Can you be a happy carer?

Many carers put their own lives on hold to look after a loved one. Is there a way to achieve a perfect life balance and still be a good carer? Christina Macdonald has some tips on how to be healthier and happier

Can you be caring for a loved one with dementia and still find time to lead a fulfilling and rewarding life of your own? It can be very difficult to achieve a healthy life balance when caring for someone, as very often, your own needs and interests take a back seat while you do all you can to ensure the person is safe and looked after. A report by Alzheimer’s Society found that 80 per cent of carers find it difficult to talk about the emotional impact of caring for a loved one, while 40 per cent of carers provide round-the-clock care. In the same report, many carers admitted to feeling stressed at least several times a week. So how do you maintain a happy, healthy life while trying to cope with the demands of being a carer?

When I cared for my late mother, I did my best to make sure I found time for my own hobbies. It wasn’t always easy. Exercise has always been my passion and I found it very helpful for alleviating stress and allowing me to cope mentally with my role as a carer. I managed to train for and complete several races (including a marathon where I raised funds for Alzheimer’s Society), but also had to pull out of several events at the last minute when mum needed me unexpectedly. At the time, I felt disappointed, but looking back, it was the right thing to do and it was right that mum’s health should always come first.
Relationship strain
The hardest part of being a carer was the strain it placed on relationships. My husband was tremendously supportive and often visited my mum when I was unable to see her due to work commitments. We worked together as a team and it made our relationship stronger. We had strategies for coping that made the situation tolerable while supporting mum’s needs.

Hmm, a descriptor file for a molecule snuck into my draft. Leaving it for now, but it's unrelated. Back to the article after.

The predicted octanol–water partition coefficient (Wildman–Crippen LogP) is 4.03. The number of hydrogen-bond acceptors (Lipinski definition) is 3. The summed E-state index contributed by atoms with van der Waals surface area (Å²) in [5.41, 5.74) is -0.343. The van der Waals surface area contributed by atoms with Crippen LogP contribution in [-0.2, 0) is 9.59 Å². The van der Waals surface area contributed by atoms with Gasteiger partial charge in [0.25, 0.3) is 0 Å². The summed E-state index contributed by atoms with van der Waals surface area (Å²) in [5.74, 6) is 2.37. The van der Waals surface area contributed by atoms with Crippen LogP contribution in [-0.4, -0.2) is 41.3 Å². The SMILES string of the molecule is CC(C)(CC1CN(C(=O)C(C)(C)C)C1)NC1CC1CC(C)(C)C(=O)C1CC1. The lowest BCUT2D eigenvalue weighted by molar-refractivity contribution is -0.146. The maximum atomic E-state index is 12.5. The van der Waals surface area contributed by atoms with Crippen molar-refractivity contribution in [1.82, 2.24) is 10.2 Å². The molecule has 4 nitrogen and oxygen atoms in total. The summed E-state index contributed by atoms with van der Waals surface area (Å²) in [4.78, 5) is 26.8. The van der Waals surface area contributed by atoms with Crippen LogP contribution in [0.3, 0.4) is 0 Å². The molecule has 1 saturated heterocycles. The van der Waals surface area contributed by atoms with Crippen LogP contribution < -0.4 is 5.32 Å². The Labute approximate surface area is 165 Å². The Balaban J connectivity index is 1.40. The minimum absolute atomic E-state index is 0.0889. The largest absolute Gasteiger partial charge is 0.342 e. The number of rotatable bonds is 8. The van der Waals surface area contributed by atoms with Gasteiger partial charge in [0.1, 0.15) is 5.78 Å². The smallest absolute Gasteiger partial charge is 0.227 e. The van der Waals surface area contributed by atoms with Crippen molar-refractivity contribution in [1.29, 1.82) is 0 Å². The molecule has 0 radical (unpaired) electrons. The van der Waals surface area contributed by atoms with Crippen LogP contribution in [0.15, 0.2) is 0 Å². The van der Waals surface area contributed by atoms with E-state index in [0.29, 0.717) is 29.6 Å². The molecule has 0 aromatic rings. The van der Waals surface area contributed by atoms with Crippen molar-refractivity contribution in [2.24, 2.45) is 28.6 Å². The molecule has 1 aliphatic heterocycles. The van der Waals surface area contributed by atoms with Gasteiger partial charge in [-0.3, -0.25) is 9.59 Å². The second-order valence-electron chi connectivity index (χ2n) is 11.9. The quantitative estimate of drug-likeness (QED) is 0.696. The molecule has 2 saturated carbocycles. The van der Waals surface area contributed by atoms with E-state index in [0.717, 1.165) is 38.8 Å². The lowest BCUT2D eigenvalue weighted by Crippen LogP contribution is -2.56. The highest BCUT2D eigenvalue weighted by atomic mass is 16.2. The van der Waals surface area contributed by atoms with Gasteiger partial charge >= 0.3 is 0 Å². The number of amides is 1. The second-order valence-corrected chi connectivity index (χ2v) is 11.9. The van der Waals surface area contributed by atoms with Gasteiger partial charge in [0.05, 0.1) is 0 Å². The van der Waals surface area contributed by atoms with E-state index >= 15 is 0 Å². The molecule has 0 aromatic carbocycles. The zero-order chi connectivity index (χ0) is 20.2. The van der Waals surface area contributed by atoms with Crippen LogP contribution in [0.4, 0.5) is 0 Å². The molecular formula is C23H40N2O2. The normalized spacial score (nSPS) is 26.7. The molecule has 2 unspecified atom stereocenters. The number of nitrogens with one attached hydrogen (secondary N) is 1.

Screen Shot 2017-03-19 at 19.22.51However, some friends were less supportive. Many encouraged me to ‘put myself first’ and go out drinking. ‘A few wines will make you feel better’, was a phrase I heard several times. I knew that those who weren’t experiencing the challenges of being a carer didn’t understand what it was really like. It’s not a role you choose. It chooses you. You can’t just walk away when someone needs you. Especially not a parent.

Did I find a good life balance and a way to be happy? The short answer is yes, once I realised what mum needed and felt sure that her needs were being met. Then I was able to take some time out now and then and relax. And that made me a better carer. Here’s what I learned and what worked for me:

Don’t take nasty comments personally

A person with dementia may be prone to mood swings and as the disease progresses, they may lose the ability to edit their behaviour. They may say or do things that can seem inappropriate and hurtful at times. It’s difficult to accept this, especially when you’re doing your best to care for the person. Understanding that the disease itself is causing this, not the person, is the best way to cope. Once you accept that dementia is probably causing these nasty remarks, you will be less likely to take them personally and therefore less likely to be upset.